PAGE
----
Kevin Knight was the first observer to note that Neuzil has been logging time at center. An impressive player at times last preseason, Neuzil spent last season on the practice squad as a guard, but may be making a full-time shift to the pivot this summer.
#Falcons Arthur Smith gives particular praise to three players who have made position switches: TE/QB Feleipe Franks, RB Avery Williams, and C Ryan Neuzil.— Kevin Knight (@FalcoholicKevin) August 3, 2022
I am apparently the Ryan Neuzil guy. Smith said he mentioned him for me. Apparently the "Neuz Flash" is a thing!
Neuzil may push Jonotthan Harrison off the roster with a quality August, and his strength and upside make him interesting for a team that does not have a settled center situation. It’s unlikely the team would hand him the keys or even make him a direct backup for whoever wins the Drew Dalman/Matt Hennessy competition at center this summer, but with time and experience he could make things interesting for the incumbent competitors.
A long-term prospect and the only rookie on this list, Watson is a converted tight end who has been playing tackle for the Falcons. Watson’s best path to a larger role down the line is to make the practice squad and hone his craft after he became known for his blocking as a tight end in college, and per D. Orlando Ledbetter at the Atlanta Journal-Constitution, he’s off to a good start.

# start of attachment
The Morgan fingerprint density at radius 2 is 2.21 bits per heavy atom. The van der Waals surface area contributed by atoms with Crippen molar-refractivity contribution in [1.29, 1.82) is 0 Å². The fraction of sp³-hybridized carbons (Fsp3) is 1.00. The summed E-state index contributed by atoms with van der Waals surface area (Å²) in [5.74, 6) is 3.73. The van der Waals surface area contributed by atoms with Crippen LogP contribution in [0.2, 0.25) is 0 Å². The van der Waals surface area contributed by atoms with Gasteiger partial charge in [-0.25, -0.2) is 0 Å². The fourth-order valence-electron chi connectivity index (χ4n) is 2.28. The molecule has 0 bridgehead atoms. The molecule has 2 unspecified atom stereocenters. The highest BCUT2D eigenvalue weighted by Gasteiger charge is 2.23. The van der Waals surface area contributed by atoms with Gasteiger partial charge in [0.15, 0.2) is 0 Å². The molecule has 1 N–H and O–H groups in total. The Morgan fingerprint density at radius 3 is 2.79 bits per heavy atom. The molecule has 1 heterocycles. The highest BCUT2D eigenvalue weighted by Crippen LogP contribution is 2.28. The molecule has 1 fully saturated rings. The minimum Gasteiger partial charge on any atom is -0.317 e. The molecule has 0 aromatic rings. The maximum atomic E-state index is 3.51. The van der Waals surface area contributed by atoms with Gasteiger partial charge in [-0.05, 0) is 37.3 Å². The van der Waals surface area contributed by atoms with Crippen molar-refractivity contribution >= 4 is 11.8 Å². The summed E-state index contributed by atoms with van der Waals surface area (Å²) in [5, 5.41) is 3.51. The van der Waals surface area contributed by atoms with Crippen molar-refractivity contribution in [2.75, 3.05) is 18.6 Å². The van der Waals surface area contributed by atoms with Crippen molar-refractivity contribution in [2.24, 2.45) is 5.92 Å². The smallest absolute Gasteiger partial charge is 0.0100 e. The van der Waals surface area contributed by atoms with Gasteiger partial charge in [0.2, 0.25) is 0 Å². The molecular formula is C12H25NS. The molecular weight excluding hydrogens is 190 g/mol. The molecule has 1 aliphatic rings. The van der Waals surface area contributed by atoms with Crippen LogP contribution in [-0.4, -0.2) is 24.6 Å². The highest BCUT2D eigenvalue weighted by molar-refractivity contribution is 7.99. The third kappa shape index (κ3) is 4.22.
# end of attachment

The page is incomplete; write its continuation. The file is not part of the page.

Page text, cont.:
Watson is interesting not just because he has the size and blocking acumen to make an impact at tackle, but because the tackle position is so unsettled going forward. Only fellow undrafted free agent Tyler Vrabel, journeyman veteran Rick Leonard, and Germain Ifedi are currently competing for roles with incumbent starters Jake Matthews and Kaleb McGary, and only Matthews is under contract long-term within that group. There’s an opportunity for a player like Watson to impress this year and carve out a long-term role as a reserve in Atlanta, one that I hope he takes advantage of.
Let’s set appropriate expectations. None of these players have real shots at starting jobs, and in the case of Neuzil and Watson, practice squad slots are more likely than roster spots. Williams is likely to be no better than the team’s third or fourth back in addition to his return duties, while Franks is hoping to hold on as the fourth tight end and third quarterback. If any of them end up playing significant snaps in 2022 outside of Williams on special teams, it’s probably a bit of a concern for this team’s fortunes.
If they can continue to stand out throughout August, however, they may work their way into the team’s long-term plans as reserves at their new positions, which would be welcome. All four players are young and appear to have genuine upside, and this team has done a nice job of parlaying their skill sets into different opportunities than they might have expected when they first landed in Atlanta.
The Falcons are still working on building the next great roster—and they’re still a ways away from that outcome—but finding depth with intriguing upside via creative means is going to help them get one step closer. Let’s hope it pans out for at least some of these players.